tears_in_heavenAbraham’s title-deed for his first patch of promise land was stained with tears. The promise bearer died at the threshold of the land of promise. Do not be surprised if the road to your dream, your inheritance, leads you to an eve of weeping. Over the last years my own heart has been inwardly weeping as I have felt that a context or mechanism for mission building in the Church has been strangely absent. Like Sarah, a movement which once gave life, may find itself growing old. However, death is also the prelude to new life. Perhaps the moments of death we experience, our personal “Good Fridays”, may well give us fresh access to our own tear-stained title deeds of our dreams.

A place of Warfare and Inheritance

“Now then, just as the LORD promised, he has kept me alive for forty-five years since the time he said this to Moses, while Israel moved about in the desert. So here I am today, eighty-five years old!  I am still as strong today as the day Moses sent me out; I’m just as vigorous to go out to battle now as I was then.  Now give me this hill country that the LORD promised me that day. You yourself heard then that the Anakites were there and their cities were large and fortified, but, the LORD helping me, I will drive them out just as he said.” Then Joshua blessed Caleb son of Jephunneh and gave him Hebron as his inheritance. So Hebron has belonged to Caleb son of Jephunneh the Kenizzite ever since, because he followed the LORD, the God of Israel, wholeheartedly. (Hebron used to be called Kiriath Arba after Arba, who was the greatest man among the Anakites.)…Then the land had rest from war.  Joshua 14:10-14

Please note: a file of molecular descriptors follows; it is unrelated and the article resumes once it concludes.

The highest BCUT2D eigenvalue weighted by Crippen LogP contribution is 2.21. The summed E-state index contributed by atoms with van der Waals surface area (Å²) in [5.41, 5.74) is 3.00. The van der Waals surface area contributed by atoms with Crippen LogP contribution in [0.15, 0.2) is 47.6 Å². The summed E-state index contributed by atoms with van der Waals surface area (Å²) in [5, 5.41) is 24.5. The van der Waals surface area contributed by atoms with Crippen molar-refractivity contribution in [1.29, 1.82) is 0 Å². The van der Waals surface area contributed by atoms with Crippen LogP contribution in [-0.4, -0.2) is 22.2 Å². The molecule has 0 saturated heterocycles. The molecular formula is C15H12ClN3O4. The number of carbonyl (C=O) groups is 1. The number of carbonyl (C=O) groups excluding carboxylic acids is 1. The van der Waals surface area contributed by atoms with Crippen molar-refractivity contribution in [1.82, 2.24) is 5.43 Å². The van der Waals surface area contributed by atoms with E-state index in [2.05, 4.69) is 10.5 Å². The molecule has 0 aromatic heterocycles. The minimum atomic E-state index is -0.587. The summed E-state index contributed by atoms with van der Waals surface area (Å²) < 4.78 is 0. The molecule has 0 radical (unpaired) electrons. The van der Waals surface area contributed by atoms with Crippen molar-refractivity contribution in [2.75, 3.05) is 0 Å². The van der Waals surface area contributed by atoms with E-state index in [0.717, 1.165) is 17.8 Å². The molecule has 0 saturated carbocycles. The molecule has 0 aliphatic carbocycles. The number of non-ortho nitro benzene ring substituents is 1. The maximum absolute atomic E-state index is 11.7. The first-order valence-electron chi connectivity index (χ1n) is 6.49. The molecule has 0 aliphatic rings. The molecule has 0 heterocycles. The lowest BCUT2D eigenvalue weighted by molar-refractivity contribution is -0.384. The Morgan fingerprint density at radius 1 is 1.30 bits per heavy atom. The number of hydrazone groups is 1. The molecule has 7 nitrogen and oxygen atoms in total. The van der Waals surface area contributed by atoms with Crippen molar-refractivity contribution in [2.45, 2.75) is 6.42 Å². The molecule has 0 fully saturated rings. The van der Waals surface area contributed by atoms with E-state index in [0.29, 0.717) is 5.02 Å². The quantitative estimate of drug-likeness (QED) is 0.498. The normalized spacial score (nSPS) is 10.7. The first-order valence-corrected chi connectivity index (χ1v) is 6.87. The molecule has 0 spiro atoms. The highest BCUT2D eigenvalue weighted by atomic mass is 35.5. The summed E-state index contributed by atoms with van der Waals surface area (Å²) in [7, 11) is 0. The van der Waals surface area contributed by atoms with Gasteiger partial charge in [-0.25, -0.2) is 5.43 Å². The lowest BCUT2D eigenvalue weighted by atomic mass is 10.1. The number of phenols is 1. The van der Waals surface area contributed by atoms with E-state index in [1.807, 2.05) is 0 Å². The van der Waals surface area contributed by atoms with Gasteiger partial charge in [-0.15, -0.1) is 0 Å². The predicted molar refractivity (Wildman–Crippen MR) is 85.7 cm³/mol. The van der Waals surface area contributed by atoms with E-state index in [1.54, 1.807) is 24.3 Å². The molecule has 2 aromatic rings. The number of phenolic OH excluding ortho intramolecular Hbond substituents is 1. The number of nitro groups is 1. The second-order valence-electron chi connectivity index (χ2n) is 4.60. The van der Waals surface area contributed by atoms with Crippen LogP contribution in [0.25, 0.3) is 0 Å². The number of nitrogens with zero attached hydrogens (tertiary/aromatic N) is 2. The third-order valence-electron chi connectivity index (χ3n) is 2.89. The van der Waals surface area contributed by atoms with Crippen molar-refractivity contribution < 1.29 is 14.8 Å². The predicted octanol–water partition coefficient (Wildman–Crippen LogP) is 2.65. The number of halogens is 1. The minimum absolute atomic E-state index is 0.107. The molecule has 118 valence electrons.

Are you still up for it? How’s your spiritual vigor? Are you still dreaming of possessing your mountain, your “hill country,” your Hebron?

Caleb could have grown bitter during the long waiting and wandering in the desert. He could have sunk into self-pity, blaming circumstances and others who had negated his faith through their unbelief and fear. Unbelief and fear in myself and others drives me bonkers! I don’t think God is too pleased either! However, there is a place beyond frustration. It is a place that hangs on and believes in the promise no matter what. Caleb found that place and became better rather than bitter. He found a place of wholehearted devotion to God which transcended his circumstances.

After forty-five years of dreaming about crushing Anakite heads, he was finally unleashed to take his inheritance. I wouldn’t have wanted to be the first man in his way! Those who have learnt to wait are also the most aggressive in the battle for their promise land…

(to be continued…)

You can find another Easter article at Neil Rees’ Eating with Sinners blog